Adama focuses on India's farming potential

Insight into India's agriculture and the role Adama is playing in the region

Dr Narahari Pullaiah is the Director of Strategy & Portfolio at Adama India. A trained agronomist, he has more than 20 years of experience supporting farmers and developing crop protection solutions across India.

"Adama identified India as a market that could benefit from its products and expertise and since it entered the market seven years ago, has risen to be the third largest agrochemical company in the country, employing up to 2,000 people. Adama’s fungicides, such as Custodia, are proving particularly popular as the demand to control disease increases. By focusing on retailing directly to farmers rather than through wholesalers and by employing in-field agronomists we are able to understand the needs of the farmers and deliver the products to meet those needs.

Developing the next generation of crop protection products for the Indian population is vital and the reason we established one of Adama’s largest research and development centres in the country. We now hold one of the broadest portfolios in the industry, offering a wide variety of unique solutions to the Indian farmers.  We will see an increase in the development of herbicides and fungicides over the next few years. There is also potential in the non- crop sector. In addition to developing new products, Adama also recognises the importance of educating farmers in improving crop production.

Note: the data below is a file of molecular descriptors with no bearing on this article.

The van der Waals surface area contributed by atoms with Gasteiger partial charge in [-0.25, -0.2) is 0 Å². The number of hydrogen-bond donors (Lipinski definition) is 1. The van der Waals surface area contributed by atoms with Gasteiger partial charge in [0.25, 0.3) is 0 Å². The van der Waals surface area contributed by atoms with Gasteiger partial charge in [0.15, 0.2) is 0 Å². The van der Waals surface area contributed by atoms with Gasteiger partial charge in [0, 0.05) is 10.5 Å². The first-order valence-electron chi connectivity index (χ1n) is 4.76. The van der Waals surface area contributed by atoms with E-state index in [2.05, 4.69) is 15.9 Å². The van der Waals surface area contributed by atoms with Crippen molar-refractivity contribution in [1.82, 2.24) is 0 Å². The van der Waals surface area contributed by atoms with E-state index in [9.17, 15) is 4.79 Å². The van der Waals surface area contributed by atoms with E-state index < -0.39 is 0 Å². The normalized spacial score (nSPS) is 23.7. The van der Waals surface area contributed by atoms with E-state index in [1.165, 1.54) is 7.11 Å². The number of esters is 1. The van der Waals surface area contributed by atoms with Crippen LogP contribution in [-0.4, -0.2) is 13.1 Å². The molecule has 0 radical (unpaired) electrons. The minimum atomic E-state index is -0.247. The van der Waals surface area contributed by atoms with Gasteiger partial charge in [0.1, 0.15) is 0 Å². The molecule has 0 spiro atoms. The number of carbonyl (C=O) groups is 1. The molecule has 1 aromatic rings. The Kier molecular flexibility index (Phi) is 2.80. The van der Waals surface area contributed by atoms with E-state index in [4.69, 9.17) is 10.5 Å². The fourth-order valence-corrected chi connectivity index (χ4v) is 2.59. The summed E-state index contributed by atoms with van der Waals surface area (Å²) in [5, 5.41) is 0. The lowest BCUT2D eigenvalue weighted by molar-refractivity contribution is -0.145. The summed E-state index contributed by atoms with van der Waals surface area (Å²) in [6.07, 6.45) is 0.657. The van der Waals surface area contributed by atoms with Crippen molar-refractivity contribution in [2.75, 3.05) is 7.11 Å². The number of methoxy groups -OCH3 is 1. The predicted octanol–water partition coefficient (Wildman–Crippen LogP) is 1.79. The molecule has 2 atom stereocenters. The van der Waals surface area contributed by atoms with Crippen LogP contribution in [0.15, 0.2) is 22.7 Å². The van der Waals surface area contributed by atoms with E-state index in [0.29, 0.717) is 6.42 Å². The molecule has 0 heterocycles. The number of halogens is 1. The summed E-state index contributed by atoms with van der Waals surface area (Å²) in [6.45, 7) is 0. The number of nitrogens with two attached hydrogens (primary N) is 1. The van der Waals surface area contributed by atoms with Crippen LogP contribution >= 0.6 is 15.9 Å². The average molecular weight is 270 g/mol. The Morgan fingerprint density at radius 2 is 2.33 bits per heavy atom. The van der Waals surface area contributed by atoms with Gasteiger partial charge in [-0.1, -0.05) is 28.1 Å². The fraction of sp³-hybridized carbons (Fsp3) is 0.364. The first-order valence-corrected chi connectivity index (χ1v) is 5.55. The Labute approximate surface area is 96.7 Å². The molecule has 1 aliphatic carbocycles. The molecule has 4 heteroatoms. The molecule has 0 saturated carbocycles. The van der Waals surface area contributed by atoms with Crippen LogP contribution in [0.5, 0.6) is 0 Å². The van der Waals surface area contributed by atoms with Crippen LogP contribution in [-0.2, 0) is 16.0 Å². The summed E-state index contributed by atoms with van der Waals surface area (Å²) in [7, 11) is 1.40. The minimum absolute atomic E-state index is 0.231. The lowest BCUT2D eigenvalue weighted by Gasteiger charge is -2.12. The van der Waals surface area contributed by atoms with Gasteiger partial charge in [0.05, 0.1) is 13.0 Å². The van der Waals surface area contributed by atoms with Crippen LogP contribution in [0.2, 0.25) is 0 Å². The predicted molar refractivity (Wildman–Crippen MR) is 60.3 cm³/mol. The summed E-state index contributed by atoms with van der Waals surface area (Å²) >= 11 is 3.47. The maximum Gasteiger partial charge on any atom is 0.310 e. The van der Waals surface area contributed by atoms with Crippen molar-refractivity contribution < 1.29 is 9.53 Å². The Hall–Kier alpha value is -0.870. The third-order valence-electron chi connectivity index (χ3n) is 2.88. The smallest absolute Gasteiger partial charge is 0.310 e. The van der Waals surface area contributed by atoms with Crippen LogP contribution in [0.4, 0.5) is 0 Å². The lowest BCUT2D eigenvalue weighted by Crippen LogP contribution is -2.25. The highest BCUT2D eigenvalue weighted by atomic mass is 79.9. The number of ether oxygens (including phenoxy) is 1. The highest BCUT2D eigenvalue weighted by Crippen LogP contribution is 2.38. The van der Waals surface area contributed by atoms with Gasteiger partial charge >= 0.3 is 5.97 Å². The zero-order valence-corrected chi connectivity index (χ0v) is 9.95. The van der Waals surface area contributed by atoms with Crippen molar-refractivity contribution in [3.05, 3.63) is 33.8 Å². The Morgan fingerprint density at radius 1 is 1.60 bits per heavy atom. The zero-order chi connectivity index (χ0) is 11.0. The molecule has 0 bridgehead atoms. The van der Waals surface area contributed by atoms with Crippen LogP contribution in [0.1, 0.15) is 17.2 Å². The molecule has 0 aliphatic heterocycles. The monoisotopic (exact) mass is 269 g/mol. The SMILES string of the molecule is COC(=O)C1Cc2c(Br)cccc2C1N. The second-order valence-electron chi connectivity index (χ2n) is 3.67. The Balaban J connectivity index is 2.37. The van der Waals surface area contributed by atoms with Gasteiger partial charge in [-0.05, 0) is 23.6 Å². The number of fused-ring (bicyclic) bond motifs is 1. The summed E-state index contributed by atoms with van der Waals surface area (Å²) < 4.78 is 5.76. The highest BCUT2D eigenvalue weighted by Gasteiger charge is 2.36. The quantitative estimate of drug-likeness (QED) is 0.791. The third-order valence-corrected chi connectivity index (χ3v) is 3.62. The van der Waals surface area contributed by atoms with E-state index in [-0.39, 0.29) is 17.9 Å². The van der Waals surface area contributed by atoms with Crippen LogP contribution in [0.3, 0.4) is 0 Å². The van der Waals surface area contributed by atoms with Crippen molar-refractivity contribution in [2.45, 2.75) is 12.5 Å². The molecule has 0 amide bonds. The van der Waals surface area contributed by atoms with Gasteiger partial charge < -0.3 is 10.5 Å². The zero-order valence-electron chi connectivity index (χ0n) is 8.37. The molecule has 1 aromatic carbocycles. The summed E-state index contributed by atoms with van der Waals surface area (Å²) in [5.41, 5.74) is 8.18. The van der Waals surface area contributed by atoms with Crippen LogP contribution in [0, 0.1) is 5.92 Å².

The key challenge of feeding a fast-growing, urbanising and changing population remains, but alongside that there are three other major challenges – the availability of farm labour, volatile commodity prices and unpredictable monsoons that can leave regions very dry.
Inevitably these challenges mean that farms are getting bigger and farmers are using more sophisticated growing techniques.

However, there is still a long way to go as only around 30% of farmers use modern agricultural technologies. I’m confident that India’s farmers will continue to increase output, but they need the support of the latest agricultural technology if they are to do it.”

India Dr Pullajah
Dr Pullaiah